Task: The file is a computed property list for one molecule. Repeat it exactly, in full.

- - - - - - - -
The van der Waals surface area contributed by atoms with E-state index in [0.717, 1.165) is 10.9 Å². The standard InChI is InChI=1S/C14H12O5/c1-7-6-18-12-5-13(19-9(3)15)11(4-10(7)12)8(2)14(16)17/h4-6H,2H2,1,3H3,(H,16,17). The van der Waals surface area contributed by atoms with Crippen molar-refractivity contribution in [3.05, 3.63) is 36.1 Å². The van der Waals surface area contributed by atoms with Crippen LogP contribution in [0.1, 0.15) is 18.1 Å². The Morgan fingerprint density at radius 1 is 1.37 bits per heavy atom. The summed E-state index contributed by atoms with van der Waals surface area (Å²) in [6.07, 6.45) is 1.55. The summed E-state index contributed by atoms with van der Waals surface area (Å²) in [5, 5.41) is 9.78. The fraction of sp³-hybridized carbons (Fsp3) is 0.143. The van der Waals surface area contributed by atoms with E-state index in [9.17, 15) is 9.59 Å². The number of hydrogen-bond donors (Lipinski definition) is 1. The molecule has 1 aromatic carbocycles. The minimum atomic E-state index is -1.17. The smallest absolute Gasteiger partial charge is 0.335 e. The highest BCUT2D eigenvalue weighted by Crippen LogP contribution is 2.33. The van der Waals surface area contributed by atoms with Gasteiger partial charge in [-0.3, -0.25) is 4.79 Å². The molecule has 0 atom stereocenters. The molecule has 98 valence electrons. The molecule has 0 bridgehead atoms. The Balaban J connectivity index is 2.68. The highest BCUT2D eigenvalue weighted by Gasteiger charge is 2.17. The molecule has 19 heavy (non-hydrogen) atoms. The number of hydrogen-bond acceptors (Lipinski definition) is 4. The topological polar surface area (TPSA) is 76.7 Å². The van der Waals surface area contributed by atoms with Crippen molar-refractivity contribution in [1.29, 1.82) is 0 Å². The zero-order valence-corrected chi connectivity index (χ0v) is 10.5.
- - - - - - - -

The van der Waals surface area contributed by atoms with E-state index in [0.717, 1.165) is 10.9 Å². The standard InChI is InChI=1S/C14H12O5/c1-7-6-18-12-5-13(19-9(3)15)11(4-10(7)12)8(2)14(16)17/h4-6H,2H2,1,3H3,(H,16,17). The van der Waals surface area contributed by atoms with Crippen molar-refractivity contribution in [3.05, 3.63) is 36.1 Å². The van der Waals surface area contributed by atoms with Crippen LogP contribution in [0.1, 0.15) is 18.1 Å². The Morgan fingerprint density at radius 1 is 1.37 bits per heavy atom. The summed E-state index contributed by atoms with van der Waals surface area (Å²) in [6.07, 6.45) is 1.55. The summed E-state index contributed by atoms with van der Waals surface area (Å²) in [5, 5.41) is 9.78. The fraction of sp³-hybridized carbons (Fsp3) is 0.143. The van der Waals surface area contributed by atoms with E-state index in [9.17, 15) is 9.59 Å². The number of hydrogen-bond donors (Lipinski definition) is 1. The molecule has 1 aromatic carbocycles. The minimum atomic E-state index is -1.17. The smallest absolute Gasteiger partial charge is 0.335 e. The highest BCUT2D eigenvalue weighted by Crippen LogP contribution is 2.33. The van der Waals surface area contributed by atoms with Gasteiger partial charge in [-0.3, -0.25) is 4.79 Å². The molecule has 0 atom stereocenters. The molecule has 98 valence electrons. The molecule has 0 bridgehead atoms. The Balaban J connectivity index is 2.68. The highest BCUT2D eigenvalue weighted by Gasteiger charge is 2.17. The molecule has 19 heavy (non-hydrogen) atoms. The number of hydrogen-bond acceptors (Lipinski definition) is 4. The topological polar surface area (TPSA) is 76.7 Å². The van der Waals surface area contributed by atoms with Crippen molar-refractivity contribution in [1.29, 1.82) is 0 Å². The zero-order valence-corrected chi connectivity index (χ0v) is 10.5.